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Our History

Celebrating 50 years of outdoor education!

Woodcock Nature Center was founded by a former Ridgefield First Selectman: J. Mortimer Woodcock. Since 1972 Woodcock has grown to provide educational programming for over 4,000 learners of all ages each year including school field trips, our popular summer camp and enrichment programs, which support our educational efforts by immersing the community in direct experiences with nature. We partner with local organizations to present lectures, workshops, and films, and our guided hikes, child and caregiver classes and on-site animal encounters provide a means for the public to engage with and learn from our natural world.

Woodcock’s nearly 150 acres of preserve, originally inhabited by the Siwanog tribe and today owned by the state of Connecticut straddles both Wilton and Ridgefield. The preserve includes historic stone walls and stands of old maple, beech, oak and hickory trees, a pond, wetlands, vernal pools and nearly 4 miles of hiking trails which remain a resource for thousands of hikers, birders and outdoor enthusiasts. Woodcock’s trails, natural playground, nature center, and outdoor aviaries (where we care for ambassador animals including 2 non-releasable birds of prey and nearly 20 reptiles and amphibians) are publicly accessible year-round with no admission fee.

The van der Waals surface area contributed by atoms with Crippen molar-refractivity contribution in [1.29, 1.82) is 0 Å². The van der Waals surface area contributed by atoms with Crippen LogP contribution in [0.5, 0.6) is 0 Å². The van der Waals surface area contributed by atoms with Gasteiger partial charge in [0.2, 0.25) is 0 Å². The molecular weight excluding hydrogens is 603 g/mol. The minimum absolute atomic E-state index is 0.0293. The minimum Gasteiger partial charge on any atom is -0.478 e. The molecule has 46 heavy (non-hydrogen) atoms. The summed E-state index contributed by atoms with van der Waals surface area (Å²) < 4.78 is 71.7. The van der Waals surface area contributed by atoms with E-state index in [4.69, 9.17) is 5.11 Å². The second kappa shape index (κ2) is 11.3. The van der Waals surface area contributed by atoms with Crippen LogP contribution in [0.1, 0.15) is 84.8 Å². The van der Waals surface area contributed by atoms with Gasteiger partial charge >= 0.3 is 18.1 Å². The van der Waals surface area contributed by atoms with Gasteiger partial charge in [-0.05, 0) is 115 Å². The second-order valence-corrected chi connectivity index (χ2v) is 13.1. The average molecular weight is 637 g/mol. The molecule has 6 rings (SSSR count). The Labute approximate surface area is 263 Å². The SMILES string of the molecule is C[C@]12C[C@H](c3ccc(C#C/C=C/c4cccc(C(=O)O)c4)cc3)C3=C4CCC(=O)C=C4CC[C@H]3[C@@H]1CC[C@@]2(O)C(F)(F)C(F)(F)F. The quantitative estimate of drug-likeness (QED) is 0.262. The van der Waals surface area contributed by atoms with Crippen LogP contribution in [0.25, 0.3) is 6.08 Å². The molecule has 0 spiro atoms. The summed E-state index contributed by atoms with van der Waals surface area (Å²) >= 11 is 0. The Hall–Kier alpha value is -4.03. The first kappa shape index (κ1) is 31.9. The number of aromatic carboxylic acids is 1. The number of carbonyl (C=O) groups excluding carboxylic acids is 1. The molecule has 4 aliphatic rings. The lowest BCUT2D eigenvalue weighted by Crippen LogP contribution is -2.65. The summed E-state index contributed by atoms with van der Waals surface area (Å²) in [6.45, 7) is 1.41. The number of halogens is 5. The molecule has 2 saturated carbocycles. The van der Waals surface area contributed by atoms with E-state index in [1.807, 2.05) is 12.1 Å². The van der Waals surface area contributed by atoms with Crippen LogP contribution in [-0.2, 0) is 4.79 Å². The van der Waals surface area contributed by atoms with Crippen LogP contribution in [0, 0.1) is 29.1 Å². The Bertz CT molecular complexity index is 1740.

Woodcock Nature Center does not receive any funds from local towns or the state of Connecticut and fundraises privately for every dollar necessary to sustain its programs and facilities ꟷ in fact, 50% of our revenues are from these donations along with special events income. We depend on the generosity of private foundations, corporations and individuals to remain a resource to our community.

View our full organizational timeline here (pdf).

Woodcock acknowledges the indigenous tribes of the Siwanog, Ramapo and Katonah who were the first stewards of the land in Wilton and Ridgefield which we strive to continue to learn from, protect and respect.

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History of the Land at
Woodcock Nature Center

Ridgefield (64 acres of 150)

Wilton (89 acres of 150)



Indigenous Tribes: Ramapo and Katonah


Indigenous Tribe: Siwanog - Members of the Siwanog tribe farmed, hunted, and fished in the fertile Norwalk River Valley in an Area they called Pimpewaug



Alexander Resseguie - Frenchman who acquired farms on the Ridgefield side of the WNC Property around 1709. Probably Ridgefield's wealthiest settler


Jonathon Wood - Wilton's first permanent English settler, moved to Wilton in 1706​

Ebenezer Smith​ - Owned Brimstone swamp (WNC Land) in 1717​


CT was mostly forest before the settlers arrived



1812 Spanish 1/2 Reale coin found on Ridgefield side of WNC Property



Wilton voted to separate from Norwalk in August 1801 and it was approved on May 20, 1802


Hiram Davis - Born in 1849 on Davis Family Farm (WNC Land). Served in the Civil War with 3 other brothers, one of whom never returned. Died in 1947 at 98 as one of the last 47 Civil War veterans in the USA​

1812 Spanish Reale Found near trails


During the 1800s most of the land in CT was converted to farmland

Early 1900s


From this period we found many shotgun shells and a 1942 Silver Dime


The forest regrew around the stonewalls used to fence in sheep on the property


Land still owned by the Davis Family Farm. There was lots of hunting on the property evident through shotgun shells found. Also the Wilton side of the property on the purple trail was used as dumping ground for car parts. You can still find those today.


Late 1900s

Ridgefield and Wilton

1972: Former Ridgefield First Selectman J. Mortimer Woodcock (also known as Woody Woodcock) founded Woodcock Nature Center

More history coming soon!

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